Dr. Lori Jordan is currently the Assistant Professor of Pediatrics, Director of the Pediatric Stroke Program, and Director of Pediatric Neurology Residency Program at the Vanderbilt University School of Medicine. She used to work at John’s Hopkins, where she diagnosed me with Moyamoya.

Dr. Jordan has been immensely kind to me and my family over the years, carving time out of her busy schedule to meet with me. She has had an immeasurable impact on my life, and I will always remain grateful for her help.

Over the course of the last month, I have been in contact with Dr. Jordan via email, and assembled somewhat of an interview with her. I also met with her in person for a checkup at Vanderbilt several days ago, and was able to ask a few more questions.

I wanted to have this interview to be more informed about Moyamoya, especially because it provided me the opportunity of learning from one of the country’s foremost experts.

Here is the interview:

Me: Regarding simple statistics about Moyamoya, (ex. How many people have it, what is the demographical distribution, what are several definitive leading factors, etc.) where should one look to find accurate and updated information?

Dr. Jordan: Finding up to date information is challenging for rare conditions.  I looked at many websites. Most hospital based websites have not been updated significantly in the last 5 years. NORD, the national organization for rare diseases is a good source.

Three good sources are below:

I tend to look at many sources and compare them. Probably the most reliable source for medical information is the New England Journal of Medicine. They published a review article on Moyamoya in 2009 written by Dr. Scott and Dr. Smith from the Children’s Hospital of Boston. Though a little older now, this is an excellent article.

Me: I know that you have been researching various aspects of pediatric hemorrhagic strokes, such as risk factors and outcomes, and I was wondering if you could elaborate on the goals and direction of your research, as well as any results that you have gathered.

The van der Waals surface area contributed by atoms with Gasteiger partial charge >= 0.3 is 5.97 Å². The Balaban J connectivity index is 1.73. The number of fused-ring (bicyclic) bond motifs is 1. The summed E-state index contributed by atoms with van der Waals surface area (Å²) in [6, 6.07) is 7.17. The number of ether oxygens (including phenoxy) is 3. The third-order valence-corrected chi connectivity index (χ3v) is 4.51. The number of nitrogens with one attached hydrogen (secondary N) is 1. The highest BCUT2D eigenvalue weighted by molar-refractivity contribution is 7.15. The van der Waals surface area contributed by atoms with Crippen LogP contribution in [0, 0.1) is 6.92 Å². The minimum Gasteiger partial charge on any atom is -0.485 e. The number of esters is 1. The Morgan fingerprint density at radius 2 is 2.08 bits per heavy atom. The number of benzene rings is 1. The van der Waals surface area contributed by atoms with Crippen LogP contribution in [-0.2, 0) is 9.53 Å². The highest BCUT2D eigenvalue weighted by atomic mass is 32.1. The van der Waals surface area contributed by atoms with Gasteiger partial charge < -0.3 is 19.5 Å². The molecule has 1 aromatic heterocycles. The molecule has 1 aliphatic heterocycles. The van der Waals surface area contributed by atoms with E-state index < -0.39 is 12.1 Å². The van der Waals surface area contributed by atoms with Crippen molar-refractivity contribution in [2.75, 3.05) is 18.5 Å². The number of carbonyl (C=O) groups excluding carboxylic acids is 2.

Dr. Jordan: My early research focused on non-traumatic intracerebral hemorrhage (hemorrhagic stroke) in children, helping to understand causes of intracerebral hemorrhage in children as well as predictors of neurological outcome. Our research showed that hemorrhage volume is a major predictor of outcome, described a bedside method to assess hemorrhage volume, and reported the frequency of hematoma expansion in these children. A hemorrhage grading scale was developed for children called the pediatric ICH score similar to score that has helped improve care in adults.  We reported the incidence and impact of seizures and epilepsy after ICH in children.

With a team of collaborators, I have studied the neurological complications of sickle cell disease. Children with sickle cell disease (SCD) have a 100-fold increased risk for stroke compared with healthy children. Working in collaboration with hematologists, I served as a site neurologist for two multicenter stroke prevention studies in sickle cell anemia. I am currently the chair of the neurology committee for several stroke prevention studies in pediatric SCD, one based in the US in very young children and one based in Nigeria.

Finally, I collaborate with neuroimaging researchers to study of novel MRI techniques to predict stroke risk in children and young adults with sickle cell disease assessing cerebral hemodynamics and cerebrovascular reserves.  These are my main grants right now.

Me: What are some general statistics on how common Moyamoya is within the population?

Dr. Jordan: A study that analyzed hospital discharge data from Washington and California in the western United States found an estimated overall Moyamoya incidence of 0.086 per 100,000 people per year, lower than in Japan.

Among ethnic groups in California, the Moyamoya incidence rate for Asians was 0.28 per 100,000 people per year, similar to the incidence in Japan. The incidence rates were lower for blacks, whites, and Hispanics (0.13, 0.06, and 0.03 per 100,000, respectively).

**Incidence is new cases of Moyamoya.  Prevalence is all the people known to have Moyamoya (not just new cases. The prevalence of Moyamoya is 3.2 to 10.5 per 100,000 people.**

Most people with Moyamoya are diagnosed between ages 5 and 14 years or in the 30s-40s.






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